In his response, Buzenberg included a note from Pulitzer Administrator Sig Gissler saying that Gissler reviewed the entry again and determined that Hamby did the overwhelming majority of work. In accordance with Pulitzer rules on limited partnerships, Gissler wrote, the prize would go only to the eligible organization that submitted the piece
•Guardian: Guantanamo Judge Halts Trial because of New Allegations of FBI Interferance
•IWMF announces inception of Anja Niedringhaus Courage in Photojournalism Award
Washington, DC – The International Women’s Media Foundation (IWMF) is honored to announce the inception of the Anja Niedringhaus Courage in Photojournalism Award honoring the courage and dedication of AP photographer Anja Niedringhaus who was killed in Afghanistan earlier this month.
Created with a $1million endowment gift from the Howard G. Buffett Foundation, the Award will be given annually to a woman photojournalist whose work follows in the footsteps of Anja Niedringhaus.
Niedringhaus who won the IWMF Courage in Journalism Award in 2005, spent her life documenting wars and the effects of conflict on people in war-torn regions. “I could have stayed out of trouble most of my life but always have been drawn to the people who suffer in difficult situations,” she told the audience at the 2005 Courage Awards ceremony.
•Wrap: Rightwing Newspaper opens in LA: Los Angeles Register Launches With Upbeat News Mix
•Our Missing News.com.“Vermont Bucks GMO Maker Monsanto” written by William Deane.
The Monsanto “law” army must be racing to Vermont tonight. The Vermont Senate voted 28 to 2 for mandatory GMO labeling. The bill now goes back to the House of Representatives to consider some senate modifications of the original house-passed bill. Remember, neighboring New Hampshire passed a GMO labeling bill 2 years ago. But the governor was afraid to sign it after Monsanto lawyers threatened, “You do that and we will sue every adult in your state of New Hampshire.” The governor believed the Monsanto threat and was literally afraid to sign the bill into law. Again, with the Vermont bill, there is no ban on Genetically Modified Organism products, it’s clearly an informational bill. The label would tell consumers if products contain GMOs–Then it’s up to the grocery shopper to decide whether to buy the box of cereal, flour, bread, rice, soy, apples.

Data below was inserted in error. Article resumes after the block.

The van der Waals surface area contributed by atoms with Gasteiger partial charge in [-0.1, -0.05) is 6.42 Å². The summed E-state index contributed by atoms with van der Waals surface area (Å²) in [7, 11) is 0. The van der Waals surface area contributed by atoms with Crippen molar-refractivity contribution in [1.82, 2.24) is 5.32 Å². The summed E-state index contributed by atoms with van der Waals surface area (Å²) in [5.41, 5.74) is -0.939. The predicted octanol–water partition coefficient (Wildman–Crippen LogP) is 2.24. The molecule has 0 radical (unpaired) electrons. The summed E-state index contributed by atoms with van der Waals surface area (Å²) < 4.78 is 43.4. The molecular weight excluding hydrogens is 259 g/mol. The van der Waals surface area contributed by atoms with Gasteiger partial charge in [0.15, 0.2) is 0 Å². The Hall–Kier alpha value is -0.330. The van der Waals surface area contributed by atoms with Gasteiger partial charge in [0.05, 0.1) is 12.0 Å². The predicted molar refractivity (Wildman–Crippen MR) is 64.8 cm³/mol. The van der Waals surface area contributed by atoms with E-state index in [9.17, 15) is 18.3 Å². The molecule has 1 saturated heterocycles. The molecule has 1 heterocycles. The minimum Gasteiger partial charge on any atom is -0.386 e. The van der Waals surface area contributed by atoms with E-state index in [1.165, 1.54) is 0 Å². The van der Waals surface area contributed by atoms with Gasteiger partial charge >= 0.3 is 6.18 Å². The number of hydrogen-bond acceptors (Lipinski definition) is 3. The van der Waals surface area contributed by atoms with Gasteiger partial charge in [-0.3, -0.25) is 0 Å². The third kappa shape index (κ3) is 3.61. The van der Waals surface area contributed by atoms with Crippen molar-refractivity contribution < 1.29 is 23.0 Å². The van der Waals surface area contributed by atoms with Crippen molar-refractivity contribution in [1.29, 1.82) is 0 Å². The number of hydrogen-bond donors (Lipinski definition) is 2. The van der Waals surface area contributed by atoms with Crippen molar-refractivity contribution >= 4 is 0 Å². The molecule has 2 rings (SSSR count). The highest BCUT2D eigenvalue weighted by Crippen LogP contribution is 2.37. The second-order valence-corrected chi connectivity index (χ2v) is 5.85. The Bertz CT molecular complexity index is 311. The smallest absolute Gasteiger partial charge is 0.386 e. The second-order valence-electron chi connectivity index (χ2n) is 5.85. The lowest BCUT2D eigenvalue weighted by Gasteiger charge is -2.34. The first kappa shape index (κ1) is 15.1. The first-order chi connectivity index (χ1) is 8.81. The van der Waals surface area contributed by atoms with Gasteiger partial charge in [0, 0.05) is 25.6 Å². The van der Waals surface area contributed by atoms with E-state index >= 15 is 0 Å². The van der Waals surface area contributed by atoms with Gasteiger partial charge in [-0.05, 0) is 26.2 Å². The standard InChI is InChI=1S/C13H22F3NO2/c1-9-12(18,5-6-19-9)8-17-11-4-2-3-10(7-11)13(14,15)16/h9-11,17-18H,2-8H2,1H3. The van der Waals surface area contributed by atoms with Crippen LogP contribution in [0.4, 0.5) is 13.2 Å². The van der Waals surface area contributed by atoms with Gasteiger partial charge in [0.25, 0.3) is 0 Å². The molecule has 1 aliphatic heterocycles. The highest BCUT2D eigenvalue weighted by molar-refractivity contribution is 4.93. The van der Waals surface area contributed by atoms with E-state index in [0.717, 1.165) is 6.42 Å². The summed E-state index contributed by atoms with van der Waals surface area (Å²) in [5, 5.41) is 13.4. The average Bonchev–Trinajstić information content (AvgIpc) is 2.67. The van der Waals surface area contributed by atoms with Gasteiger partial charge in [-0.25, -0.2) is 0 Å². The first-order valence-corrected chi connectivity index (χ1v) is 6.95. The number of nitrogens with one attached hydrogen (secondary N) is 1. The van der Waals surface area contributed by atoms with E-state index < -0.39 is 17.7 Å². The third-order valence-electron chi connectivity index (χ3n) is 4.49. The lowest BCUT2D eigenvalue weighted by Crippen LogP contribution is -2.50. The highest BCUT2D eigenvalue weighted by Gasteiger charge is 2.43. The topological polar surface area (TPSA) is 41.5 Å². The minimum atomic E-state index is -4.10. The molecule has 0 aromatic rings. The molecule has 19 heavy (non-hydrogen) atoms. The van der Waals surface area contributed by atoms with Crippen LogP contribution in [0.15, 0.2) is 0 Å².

It’s simply a right to know bill. The U.S. Congress in the twenties, almost a hundred years ago, approved the first American labeling law which you now see on virtually all food products. But Monsanto is bucking the law and our paid-off Congress is supporting the chemical company and not the public’s “right to know.” A bill was just introduced in Washington to nullify any state law requiring GMO labeling. Will the ingredients law on all our packages soon be eliminated as well? “The Right to Know GMO” Vt. coalition, now expects to see Monsanto get tough with Vermont. Maine and Connecticut passed “you first” laws, afraid to go it alone as the laws of those states don’t trigger until other states enact ahead of them.
There’s no “you first” in the present Vermont bill. The Grocery Manufacturers Association poured millions into the anti-labeling campaign and helped defeat the Washington State proposal last year and the California bill the year before. Much like the 40-year tobacco-cancer debate which wasn’t settled until the 1970s, there are presently arguments pro and con on GMOs. Millions don’t want to wait 40 years to know the GMO answer. They believe Monsanto is revoking America’s right to know.
•RIP: David Swanson writes about an activist I knew: “The Loss of John Judge Hits Hard:
Our society has lost a great activist today with the death of John Judge. No one spoke more clearly, strongly, and informedly on political power, militarism, and activism for positive change. While John lived nextdoor to Dennis Kucinich — and with one of the best views and one of the best collections of political books and documents — in Washington, D.C., it was as staff person for Congresswoman Cynthia McKinney that he advanced numerous causes of peace and justice and accountability for the powerful on Capitol Hill. On impeaching Bush and Cheney he was there first.
•Wesley Brown: A Friend and Computer Genius Has Died
•Thats my take on what’s in the news and not in the news today. Comments and story suggestions to firstname.lastname@example.org. Please visit Mediachannel.org and tune into Mediachannel radio on Thursday at 5 on PRN.fm.
•Huff Post: Boston Marathon Finish Line Evacuated Due To Unattended Backpacks
•Guardian: Ukraine On the Brink
•Independent: Refugee saved from deportation by flight passengers
•NYT: New York Drops Unit That Spied Among Muslims
The New York Police Department has abandoned a secretive program that dispatched plainclothes detectives into Muslim neighborhoods to eavesdrop on conversations and built detailed files on where people ate, prayed and shopped, the department said.